optimization
optimization The process of finding the best solution to some problem, where “best” accords to prestated criteria. The word is used in a number of contexts.
1 In mathematics the word is generally used to describe the theory and practice of maximizing, or minimizing, a function (known as an objective function) of several variables that may be subject to a set of constraints. The special case of a linear objective function is the subject of linear programming. The case of nonlinear objective functions, with or without constraints, is treated in a quite welldeveloped field. The unconstrained optimization problem (usually expressed as minimization) is: minimize f(x)
where f(x) is the given objective function of n real variables, x = (x_{1},x_{2},…,x_{n})^{T}
A necessary condition for a minimum is that f/x_{i} = 0, i = 1,2,…,n
which is a system of nonlinear equations. Newton's method can be applied, but in practice this technique has been extensively modified to improve computational efficiency. Matrixupdating methods are a broad class of methods that involve a sophisticated means of computing approximations to the matrices required in Newton's method.
For constrained problems, x must also satisfy a system (possibly nonlinear) of equations or inequalities. Some of the ideas and methods for unconstrained problems can be suitably modified to handle the constraints. A successful technique is sequential quadratic programming.
Optimization problems are widespread in control theory, chemical engineering, and many other fields.
2 In programming the word is usually applied to part of the codegeneration phase of a compiler, denoting production of object code that is in some sense optimal, i.e. making best use of the resources provided by the target machine, or at least using these resources in a manner that is not blatantly wasteful. Programs can be spaceefficient in the sense of occupying minimal storage, or timeefficient in the sense of executing in the minimum time.
Compiler optimization is usually directed toward generating timeefficient programs, and takes three forms. Global optimization seeks to reorder the sequencing of a program so as to eliminate redundant computations (moving invariant operations outside loop bodies, coalescing loops, etc.). Register optimization adjusts the allocation of machine registers to variables and intermediate quantities in such a way as to minimize the number of occasions on which a register has to be stored and later reloaded. Local (peephole) optimization seeks to adapt the code to exploit particular features of the machine architecture and to remove local mishandling such as loading a register with a value that it already contains.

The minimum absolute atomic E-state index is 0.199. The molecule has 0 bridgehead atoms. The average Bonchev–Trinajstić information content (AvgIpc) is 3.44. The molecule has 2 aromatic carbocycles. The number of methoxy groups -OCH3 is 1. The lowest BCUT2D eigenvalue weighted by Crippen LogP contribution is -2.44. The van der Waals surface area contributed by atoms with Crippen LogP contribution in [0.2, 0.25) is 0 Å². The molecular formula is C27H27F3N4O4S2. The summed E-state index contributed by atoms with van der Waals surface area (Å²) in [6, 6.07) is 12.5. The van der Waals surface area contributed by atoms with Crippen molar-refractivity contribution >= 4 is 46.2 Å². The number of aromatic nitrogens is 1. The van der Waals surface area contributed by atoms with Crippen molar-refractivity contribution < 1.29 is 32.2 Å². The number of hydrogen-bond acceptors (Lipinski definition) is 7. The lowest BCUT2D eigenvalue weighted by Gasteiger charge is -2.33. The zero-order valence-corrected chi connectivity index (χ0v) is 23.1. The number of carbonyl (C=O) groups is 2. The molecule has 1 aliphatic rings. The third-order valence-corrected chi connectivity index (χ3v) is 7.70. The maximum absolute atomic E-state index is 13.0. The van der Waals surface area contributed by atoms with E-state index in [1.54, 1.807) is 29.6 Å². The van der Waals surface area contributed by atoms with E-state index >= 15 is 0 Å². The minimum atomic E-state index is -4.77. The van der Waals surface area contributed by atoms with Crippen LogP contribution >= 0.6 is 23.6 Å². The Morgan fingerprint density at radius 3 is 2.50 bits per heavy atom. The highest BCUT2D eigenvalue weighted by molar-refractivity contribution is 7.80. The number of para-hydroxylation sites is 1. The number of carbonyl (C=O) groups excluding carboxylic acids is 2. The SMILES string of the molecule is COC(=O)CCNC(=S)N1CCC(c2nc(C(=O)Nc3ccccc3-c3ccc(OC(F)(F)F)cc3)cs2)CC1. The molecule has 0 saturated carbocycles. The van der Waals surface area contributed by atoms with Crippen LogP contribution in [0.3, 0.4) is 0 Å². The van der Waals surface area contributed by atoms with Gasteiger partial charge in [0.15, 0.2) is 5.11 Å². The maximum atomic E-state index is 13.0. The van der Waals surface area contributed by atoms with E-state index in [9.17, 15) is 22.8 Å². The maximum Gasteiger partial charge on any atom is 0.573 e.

Cite this article
Pick a style below, and copy the text for your bibliography.

MLA

Chicago

APA
"optimization." A Dictionary of Computing. . Encyclopedia.com. 16 Oct. 2018 <http://www.encyclopedia.com>.
"optimization." A Dictionary of Computing. . Encyclopedia.com. (October 16, 2018). http://www.encyclopedia.com/computing/dictionariesthesaurusespicturesandpressreleases/optimization
"optimization." A Dictionary of Computing. . Retrieved October 16, 2018 from Encyclopedia.com: http://www.encyclopedia.com/computing/dictionariesthesaurusespicturesandpressreleases/optimization
Citation styles
Encyclopedia.com gives you the ability to cite reference entries and articles according to common styles from the Modern Language Association (MLA), The Chicago Manual of Style, and the American Psychological Association (APA).
Within the “Cite this article” tool, pick a style to see how all available information looks when formatted according to that style. Then, copy and paste the text into your bibliography or works cited list.
Because each style has its own formatting nuances that evolve over time and not all information is available for every reference entry or article, Encyclopedia.com cannot guarantee each citation it generates. Therefore, it’s best to use Encyclopedia.com citations as a starting point before checking the style against your school or publication’s requirements and the mostrecent information available at these sites:
Modern Language Association
The Chicago Manual of Style
http://www.chicagomanualofstyle.org/tools_citationguide.html
American Psychological Association
Notes:
 Most online reference entries and articles do not have page numbers. Therefore, that information is unavailable for most Encyclopedia.com content. However, the date of retrieval is often important. Refer to each style’s convention regarding the best way to format page numbers and retrieval dates.
 In addition to the MLA, Chicago, and APA styles, your school, university, publication, or institution may have its own requirements for citations. Therefore, be sure to refer to those guidelines when editing your bibliography or works cited list.